83. HOW URBAN AGRICULTURE CAN IMPROVE FOOD SECURITY IN U.S. CITIES
  84. MAPPING THE LINK BETWEEN INCARCERATION & FOOD INSECURITY
  85. PHILLY’S JAILS ARE, LITERALLY, MAKING PEOPLE SICK
  86. ecoWURD Environmental Justice Summit 2019
  87. ecoWURD Environmental Justice Summit
  88. “We Can’t Breathe: Zulene Mayfield’s Lifelong War with Waste ‘Managers’”
  89. “Is The Black Press Reporting on Environmental Issues?” by David Love
  90. “The Dangerous Connection Between Climate Change & Food” an interview with Jacqueline Patterson and Adrienne Hollis
  91. “An Oil Refinery Explosion That Was Never Isolated” by Charles Ellison
  92. “Philly Should Be Going ‘Community Solar'” an interview w/ PA Rep. Donna Bullock
  93. “Is The Litter Index Enough?” an interview w/ Nic Esposito
  94. “How Sugarcane Fires in Florida Are Making Black People Sick” an interview w/ Frank Biden
  95. Philly Farm Social – Video and Pictures
  96. #PHILLYFARMSOCIAL GETS REAL IN THE FIELD
  97. THE LACK OF DIVERSE LEADERS IN THE GREEN SPACE Environmental Advocacy Organizations – especially the “Big Green” – Really Need More Black & Brown People in Senior Positions
  98. PLASTIC BAG BANS CAN BACKFIRE … WHEN YOU HAVE OTHER PLASTICS TO CHOOSE FROM
  99. WE REALLY NEED POLITICAL STRATEGISTS LEADING ON CLIMATE CHANGE – NOT ACADEMICS
  100. EMERGENCY PREPAREDNESS IN A MUCH MORE CLIMATIC WORLD
  101. A SMALL GERMANTOWN NON-PROFIT “TRADES FOR A DIFFERENCE”
  102. IS PHILLY BLAMING ITS TRASH & RECYCLING CRISIS ON BLACK PEOPLE?
  103. BUT WHAT DOES THE GREEN NEW DEAL MEAN FOR BLACK PEOPLE?
  104. HOW GREEN IS PHILLY’S “GREENWORKS” PLAN?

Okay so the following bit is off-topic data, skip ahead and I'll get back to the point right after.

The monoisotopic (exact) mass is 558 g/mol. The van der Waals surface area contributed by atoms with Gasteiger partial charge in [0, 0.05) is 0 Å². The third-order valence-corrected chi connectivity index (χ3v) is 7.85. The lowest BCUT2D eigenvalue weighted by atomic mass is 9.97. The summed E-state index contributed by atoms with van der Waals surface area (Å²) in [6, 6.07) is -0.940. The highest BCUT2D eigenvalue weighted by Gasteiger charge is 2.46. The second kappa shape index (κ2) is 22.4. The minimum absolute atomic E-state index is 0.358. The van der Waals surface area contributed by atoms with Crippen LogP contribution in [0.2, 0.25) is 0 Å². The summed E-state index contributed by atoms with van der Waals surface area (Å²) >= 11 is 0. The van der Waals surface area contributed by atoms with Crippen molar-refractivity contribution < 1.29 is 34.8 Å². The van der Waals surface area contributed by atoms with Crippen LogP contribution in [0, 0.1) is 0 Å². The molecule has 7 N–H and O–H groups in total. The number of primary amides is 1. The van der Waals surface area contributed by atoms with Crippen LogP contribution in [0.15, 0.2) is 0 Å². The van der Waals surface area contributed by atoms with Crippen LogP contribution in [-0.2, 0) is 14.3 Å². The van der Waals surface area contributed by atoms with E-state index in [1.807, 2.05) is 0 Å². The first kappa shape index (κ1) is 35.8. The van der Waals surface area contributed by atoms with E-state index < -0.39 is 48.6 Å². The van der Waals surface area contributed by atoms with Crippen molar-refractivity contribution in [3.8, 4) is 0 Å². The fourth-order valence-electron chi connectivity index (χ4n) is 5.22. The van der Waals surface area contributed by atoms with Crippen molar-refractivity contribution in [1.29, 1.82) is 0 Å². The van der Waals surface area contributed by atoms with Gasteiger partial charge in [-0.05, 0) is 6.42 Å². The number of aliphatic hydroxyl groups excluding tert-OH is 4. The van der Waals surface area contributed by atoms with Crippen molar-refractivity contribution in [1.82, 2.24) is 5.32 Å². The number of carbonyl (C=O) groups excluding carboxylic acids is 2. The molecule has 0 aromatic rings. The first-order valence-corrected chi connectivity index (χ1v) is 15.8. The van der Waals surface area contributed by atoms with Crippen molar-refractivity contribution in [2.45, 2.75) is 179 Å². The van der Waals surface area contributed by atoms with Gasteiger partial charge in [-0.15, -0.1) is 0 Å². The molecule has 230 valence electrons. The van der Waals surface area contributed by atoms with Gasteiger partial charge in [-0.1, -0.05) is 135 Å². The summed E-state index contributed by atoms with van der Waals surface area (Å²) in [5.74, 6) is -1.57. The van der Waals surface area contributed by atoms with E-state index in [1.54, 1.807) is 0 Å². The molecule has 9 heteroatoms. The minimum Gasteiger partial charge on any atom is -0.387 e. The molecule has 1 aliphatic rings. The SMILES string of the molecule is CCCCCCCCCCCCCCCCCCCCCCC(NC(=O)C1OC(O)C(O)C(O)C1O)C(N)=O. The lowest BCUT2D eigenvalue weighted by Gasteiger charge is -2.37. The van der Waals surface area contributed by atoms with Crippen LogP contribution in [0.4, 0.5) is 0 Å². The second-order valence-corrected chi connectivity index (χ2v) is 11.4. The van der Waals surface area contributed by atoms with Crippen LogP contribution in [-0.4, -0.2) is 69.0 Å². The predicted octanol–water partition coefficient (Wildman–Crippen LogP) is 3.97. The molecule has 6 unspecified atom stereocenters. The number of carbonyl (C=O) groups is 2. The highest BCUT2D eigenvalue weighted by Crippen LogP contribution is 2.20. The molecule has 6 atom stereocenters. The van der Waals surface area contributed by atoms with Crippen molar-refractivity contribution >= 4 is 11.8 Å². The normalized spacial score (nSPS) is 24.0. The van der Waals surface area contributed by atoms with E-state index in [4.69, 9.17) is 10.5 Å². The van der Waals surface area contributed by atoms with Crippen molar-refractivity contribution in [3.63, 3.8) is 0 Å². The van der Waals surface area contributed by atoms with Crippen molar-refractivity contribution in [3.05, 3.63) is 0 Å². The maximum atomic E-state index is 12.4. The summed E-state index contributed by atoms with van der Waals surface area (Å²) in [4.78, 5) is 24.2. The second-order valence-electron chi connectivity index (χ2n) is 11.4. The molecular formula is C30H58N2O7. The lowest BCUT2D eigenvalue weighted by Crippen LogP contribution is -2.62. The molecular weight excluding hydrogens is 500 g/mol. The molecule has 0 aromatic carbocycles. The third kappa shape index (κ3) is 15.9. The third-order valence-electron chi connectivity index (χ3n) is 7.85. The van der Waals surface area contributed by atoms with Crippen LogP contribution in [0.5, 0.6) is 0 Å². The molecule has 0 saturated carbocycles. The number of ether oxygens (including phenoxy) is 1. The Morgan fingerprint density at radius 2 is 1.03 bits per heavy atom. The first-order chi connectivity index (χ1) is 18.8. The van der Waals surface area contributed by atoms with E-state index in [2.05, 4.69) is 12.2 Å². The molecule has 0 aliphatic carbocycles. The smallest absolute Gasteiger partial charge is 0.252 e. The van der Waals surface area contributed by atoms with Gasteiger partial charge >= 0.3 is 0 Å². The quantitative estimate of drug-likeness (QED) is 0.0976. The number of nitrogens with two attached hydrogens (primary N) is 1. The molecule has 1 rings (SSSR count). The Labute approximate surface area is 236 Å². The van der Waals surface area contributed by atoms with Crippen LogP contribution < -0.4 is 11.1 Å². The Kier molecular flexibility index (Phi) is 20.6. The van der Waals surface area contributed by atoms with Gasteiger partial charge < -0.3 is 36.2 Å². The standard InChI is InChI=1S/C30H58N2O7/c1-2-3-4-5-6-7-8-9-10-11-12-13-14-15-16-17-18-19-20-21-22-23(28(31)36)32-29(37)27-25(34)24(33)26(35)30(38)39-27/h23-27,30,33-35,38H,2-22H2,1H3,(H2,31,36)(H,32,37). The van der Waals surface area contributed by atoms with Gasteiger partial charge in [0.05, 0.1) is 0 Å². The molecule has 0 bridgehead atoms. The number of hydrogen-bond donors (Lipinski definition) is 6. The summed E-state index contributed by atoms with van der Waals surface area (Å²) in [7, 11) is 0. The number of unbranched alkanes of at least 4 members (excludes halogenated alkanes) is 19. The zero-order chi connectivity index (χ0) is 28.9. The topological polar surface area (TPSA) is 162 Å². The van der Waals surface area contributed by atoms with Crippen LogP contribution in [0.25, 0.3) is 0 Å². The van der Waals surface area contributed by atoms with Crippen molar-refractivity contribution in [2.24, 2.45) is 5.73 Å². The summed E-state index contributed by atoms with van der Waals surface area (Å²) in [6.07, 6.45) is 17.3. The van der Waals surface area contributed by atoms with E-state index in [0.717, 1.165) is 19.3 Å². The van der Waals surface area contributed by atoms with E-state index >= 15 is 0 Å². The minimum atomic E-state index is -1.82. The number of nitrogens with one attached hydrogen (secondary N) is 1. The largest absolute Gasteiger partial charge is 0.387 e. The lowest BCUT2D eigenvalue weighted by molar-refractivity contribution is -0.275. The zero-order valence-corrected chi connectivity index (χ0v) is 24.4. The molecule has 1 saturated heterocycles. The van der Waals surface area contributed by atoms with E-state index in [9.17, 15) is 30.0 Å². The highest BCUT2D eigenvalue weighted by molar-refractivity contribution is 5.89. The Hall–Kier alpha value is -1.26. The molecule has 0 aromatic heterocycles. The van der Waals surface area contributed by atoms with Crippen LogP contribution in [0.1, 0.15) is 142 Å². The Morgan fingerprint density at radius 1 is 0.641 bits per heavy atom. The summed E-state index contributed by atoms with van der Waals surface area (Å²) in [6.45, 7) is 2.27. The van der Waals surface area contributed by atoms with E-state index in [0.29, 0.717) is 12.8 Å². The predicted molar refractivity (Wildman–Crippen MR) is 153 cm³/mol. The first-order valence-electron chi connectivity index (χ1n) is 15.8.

105. The Future of Work in Philly’s Green Economy event recap #ecoWURD #phillyisgreen
  106. Bike-friendly cities should be designed for everyone, not just for wealthy white cyclists
  107. RENAMING “GENTRIFICATION”
  108. FOUR GOVERNORS, ONE URBAN WATERSHED IN NEED OF ACTION
  109. JUST HOW BAD IS THE AIR HURTING PHILLY’S BLACK FAMILIES?
  110. EcoWURD Presents:The Future of Work in Philly’s Green Economy
  111. IF YOU ARE LOW-INCOME OR HOMELESS, THE POLAR VORTEX IS LIKE A FORM OF CAPITAL PUNISHMENT
  112. NOT JUST FLINT: THE WATER CRISIS IN THE BLACK COMMUNITY
  113. DO THE TRAINS STOP RUNNING? THE SHUTDOWN’S IMPACT ON MASS TRANSIT
  114. BLACK WOMEN & THE TROUBLE WITH BABY POWDER
  115. A WHITE COLLAR CRIME VICTIMIZING NICETOWN
  116. IN NORTH CAROLINA, CLIMATE CHANGE & VOTER SUPPRESSION WORKED HAND-IN-HAND
  117. LOW-INCOME NEIGHBORHOODS WOULD GAIN THE MOST FROM GREEN ROOFS
  118. YOUR OWN HOOD: CLOSING THE GENERATIONAL GREEN DIVIDE IN BLACK PHILADELPHIA
  119. THE PRICE OF WATER: LITERAL & FIGURATIVE THIRST AT WORK
  120. THAT CLIMATE CHANGE REPORT TRUMP DIDN’T WANT YOU TO SEE? YEAH, WELL, IT’S THE LAW
  121. RACIAL & ETHNIC MINORITIES ARE MORE VULNERABLE TO WILDFIRES
  122. NO IFS, ANDS OR BUTTS Philly Has a Cigarette Butt Problem
  123. HOW SUSTAINABLE CAN PHILLY GET?
  124. USING AFROFUTURISM TO BUILD THE KIND OF WORLD YOU WANT
  125. UNCOVERING PHILLY’S HIDDEN TOXIC DANGERS …
  126. WILL THE ENVIRONMENT DRIVE VOTERS TO THE POLLS? (PART I)
  127. ARE PHILLY SCHOOLS READY FOR CLIMATE CHANGE?
  128. 🎧 SEPTA CREATES A GAS PROBLEM IN NORTH PHILLY
  129. 🎧 BREAKING THE GREEN RETAIL CEILING
  130. That’s Nasty: The Cost of Trash in Philly
  131. 🎧 How Can You Solarize Philly?
  132. 🎧 “The Environment Should Be an Active, Living Experience”
  133. Philly’s Lead Crisis Is Larger Than Flint’s
  134. Despite What You Heard, Black Millennials Do Care About the Environment
  135. Hurricanes Always Hurt Black Folks the Most
  136. Are You Going to Drink That?
  137. The Origins of ecoWURD
  138. We Seriously Need More Black Climate Disaster Films
  139. 🎧 Why Should Philly Care About a Pipeline?
  140. 🎧 Not Just Hotter Days Ahead… Costly Ones Too
  141. Philly’s Big and Dangerous Hot Mess

By Charles Ellison | ecoWURD Managing Editor

At a screening of DuBois Ashong’s dreary short thriller ‘Where the Water Runs at the 2018 Black Star Film Festival in Philly, there was a sense that Black people probably need to see more of themselves in films like this.